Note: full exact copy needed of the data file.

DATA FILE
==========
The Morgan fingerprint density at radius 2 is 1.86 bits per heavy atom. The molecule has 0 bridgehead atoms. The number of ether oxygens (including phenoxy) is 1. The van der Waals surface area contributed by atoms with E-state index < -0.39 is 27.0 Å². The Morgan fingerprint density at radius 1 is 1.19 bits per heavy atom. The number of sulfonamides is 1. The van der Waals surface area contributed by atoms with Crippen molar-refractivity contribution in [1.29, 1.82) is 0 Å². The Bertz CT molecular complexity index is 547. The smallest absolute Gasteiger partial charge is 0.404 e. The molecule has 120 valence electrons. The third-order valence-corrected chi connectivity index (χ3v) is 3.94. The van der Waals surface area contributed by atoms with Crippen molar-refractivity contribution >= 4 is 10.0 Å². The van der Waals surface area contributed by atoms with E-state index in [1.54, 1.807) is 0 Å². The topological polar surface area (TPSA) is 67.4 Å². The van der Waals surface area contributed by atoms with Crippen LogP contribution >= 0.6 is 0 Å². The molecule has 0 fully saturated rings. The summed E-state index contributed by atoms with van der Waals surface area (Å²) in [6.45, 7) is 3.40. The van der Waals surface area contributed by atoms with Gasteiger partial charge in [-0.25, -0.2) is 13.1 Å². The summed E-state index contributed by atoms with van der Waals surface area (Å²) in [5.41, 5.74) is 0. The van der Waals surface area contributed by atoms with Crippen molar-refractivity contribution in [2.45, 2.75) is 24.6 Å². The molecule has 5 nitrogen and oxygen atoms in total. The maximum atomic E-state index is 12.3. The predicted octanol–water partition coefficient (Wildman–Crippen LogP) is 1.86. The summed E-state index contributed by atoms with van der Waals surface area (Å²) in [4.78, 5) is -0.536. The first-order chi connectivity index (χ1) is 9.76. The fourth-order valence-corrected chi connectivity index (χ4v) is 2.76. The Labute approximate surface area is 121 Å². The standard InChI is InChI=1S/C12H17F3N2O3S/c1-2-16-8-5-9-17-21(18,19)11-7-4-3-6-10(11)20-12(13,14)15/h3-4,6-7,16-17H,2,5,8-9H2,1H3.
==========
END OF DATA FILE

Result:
The Morgan fingerprint density at radius 2 is 1.86 bits per heavy atom. The molecule has 0 bridgehead atoms. The number of ether oxygens (including phenoxy) is 1. The van der Waals surface area contributed by atoms with E-state index < -0.39 is 27.0 Å². The Morgan fingerprint density at radius 1 is 1.19 bits per heavy atom. The number of sulfonamides is 1. The van der Waals surface area contributed by atoms with Crippen molar-refractivity contribution in [1.29, 1.82) is 0 Å². The Bertz CT molecular complexity index is 547. The smallest absolute Gasteiger partial charge is 0.404 e. The molecule has 120 valence electrons. The third-order valence-corrected chi connectivity index (χ3v) is 3.94. The van der Waals surface area contributed by atoms with Crippen molar-refractivity contribution >= 4 is 10.0 Å². The van der Waals surface area contributed by atoms with E-state index in [1.54, 1.807) is 0 Å². The topological polar surface area (TPSA) is 67.4 Å². The van der Waals surface area contributed by atoms with Crippen LogP contribution >= 0.6 is 0 Å². The molecule has 0 fully saturated rings. The summed E-state index contributed by atoms with van der Waals surface area (Å²) in [6.45, 7) is 3.40. The van der Waals surface area contributed by atoms with Gasteiger partial charge in [-0.25, -0.2) is 13.1 Å². The summed E-state index contributed by atoms with van der Waals surface area (Å²) in [5.41, 5.74) is 0. The van der Waals surface area contributed by atoms with Crippen molar-refractivity contribution in [2.45, 2.75) is 24.6 Å². The molecule has 5 nitrogen and oxygen atoms in total. The maximum atomic E-state index is 12.3. The predicted octanol–water partition coefficient (Wildman–Crippen LogP) is 1.86. The summed E-state index contributed by atoms with van der Waals surface area (Å²) in [4.78, 5) is -0.536. The first-order chi connectivity index (χ1) is 9.76. The fourth-order valence-corrected chi connectivity index (χ4v) is 2.76. The Labute approximate surface area is 121 Å². The standard InChI is InChI=1S/C12H17F3N2O3S/c1-2-16-8-5-9-17-21(18,19)11-7-4-3-6-10(11)20-12(13,14)15/h3-4,6-7,16-17H,2,5,8-9H2,1H3.